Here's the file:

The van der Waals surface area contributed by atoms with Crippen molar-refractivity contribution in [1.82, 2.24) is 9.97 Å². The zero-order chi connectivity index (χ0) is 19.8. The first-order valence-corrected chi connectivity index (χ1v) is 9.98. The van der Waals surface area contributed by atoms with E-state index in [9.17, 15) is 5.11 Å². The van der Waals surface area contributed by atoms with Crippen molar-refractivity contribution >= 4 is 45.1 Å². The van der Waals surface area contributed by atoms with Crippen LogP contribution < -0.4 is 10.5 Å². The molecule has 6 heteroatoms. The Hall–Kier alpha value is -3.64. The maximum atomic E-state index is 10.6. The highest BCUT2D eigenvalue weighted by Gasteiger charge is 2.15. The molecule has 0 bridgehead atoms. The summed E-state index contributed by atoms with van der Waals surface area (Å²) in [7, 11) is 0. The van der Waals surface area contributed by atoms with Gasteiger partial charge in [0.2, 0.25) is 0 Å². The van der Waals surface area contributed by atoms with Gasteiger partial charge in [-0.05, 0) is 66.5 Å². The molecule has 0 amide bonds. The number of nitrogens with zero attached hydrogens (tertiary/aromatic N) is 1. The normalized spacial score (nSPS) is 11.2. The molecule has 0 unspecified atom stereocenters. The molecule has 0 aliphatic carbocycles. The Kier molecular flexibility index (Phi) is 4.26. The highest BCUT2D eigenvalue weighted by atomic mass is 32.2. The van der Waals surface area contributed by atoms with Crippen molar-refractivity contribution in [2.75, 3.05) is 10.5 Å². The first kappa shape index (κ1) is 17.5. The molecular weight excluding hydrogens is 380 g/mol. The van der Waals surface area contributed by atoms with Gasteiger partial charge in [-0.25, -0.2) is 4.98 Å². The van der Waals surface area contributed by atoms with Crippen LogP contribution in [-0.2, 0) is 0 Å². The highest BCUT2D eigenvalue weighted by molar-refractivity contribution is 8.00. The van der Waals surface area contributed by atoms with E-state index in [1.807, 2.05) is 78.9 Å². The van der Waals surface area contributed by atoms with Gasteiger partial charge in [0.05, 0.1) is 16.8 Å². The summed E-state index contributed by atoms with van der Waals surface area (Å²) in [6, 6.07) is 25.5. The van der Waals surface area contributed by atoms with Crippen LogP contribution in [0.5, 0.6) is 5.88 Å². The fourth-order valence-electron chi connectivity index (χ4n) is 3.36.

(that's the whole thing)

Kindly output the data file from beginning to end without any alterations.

The van der Waals surface area contributed by atoms with Crippen molar-refractivity contribution in [1.82, 2.24) is 9.97 Å². The zero-order chi connectivity index (χ0) is 19.8. The first-order valence-corrected chi connectivity index (χ1v) is 9.98. The van der Waals surface area contributed by atoms with E-state index in [9.17, 15) is 5.11 Å². The van der Waals surface area contributed by atoms with Crippen molar-refractivity contribution >= 4 is 45.1 Å². The van der Waals surface area contributed by atoms with Crippen LogP contribution < -0.4 is 10.5 Å². The molecule has 6 heteroatoms. The Hall–Kier alpha value is -3.64. The maximum atomic E-state index is 10.6. The highest BCUT2D eigenvalue weighted by Gasteiger charge is 2.15. The molecule has 0 bridgehead atoms. The summed E-state index contributed by atoms with van der Waals surface area (Å²) in [7, 11) is 0. The van der Waals surface area contributed by atoms with Gasteiger partial charge in [0.2, 0.25) is 0 Å². The van der Waals surface area contributed by atoms with Gasteiger partial charge in [-0.05, 0) is 66.5 Å². The molecule has 0 amide bonds. The number of nitrogens with zero attached hydrogens (tertiary/aromatic N) is 1. The normalized spacial score (nSPS) is 11.2. The molecule has 0 unspecified atom stereocenters. The molecule has 0 aliphatic carbocycles. The Kier molecular flexibility index (Phi) is 4.26. The highest BCUT2D eigenvalue weighted by atomic mass is 32.2. The van der Waals surface area contributed by atoms with Crippen molar-refractivity contribution in [2.75, 3.05) is 10.5 Å². The first kappa shape index (κ1) is 17.5. The molecular weight excluding hydrogens is 380 g/mol. The van der Waals surface area contributed by atoms with Gasteiger partial charge in [-0.25, -0.2) is 4.98 Å². The van der Waals surface area contributed by atoms with Crippen LogP contribution in [-0.2, 0) is 0 Å². The highest BCUT2D eigenvalue weighted by molar-refractivity contribution is 8.00. The van der Waals surface area contributed by atoms with E-state index in [1.807, 2.05) is 78.9 Å². The van der Waals surface area contributed by atoms with Gasteiger partial charge in [0.05, 0.1) is 16.8 Å². The summed E-state index contributed by atoms with van der Waals surface area (Å²) in [6, 6.07) is 25.5. The van der Waals surface area contributed by atoms with Crippen LogP contribution in [0.5, 0.6) is 5.88 Å². The fourth-order valence-electron chi connectivity index (χ4n) is 3.36.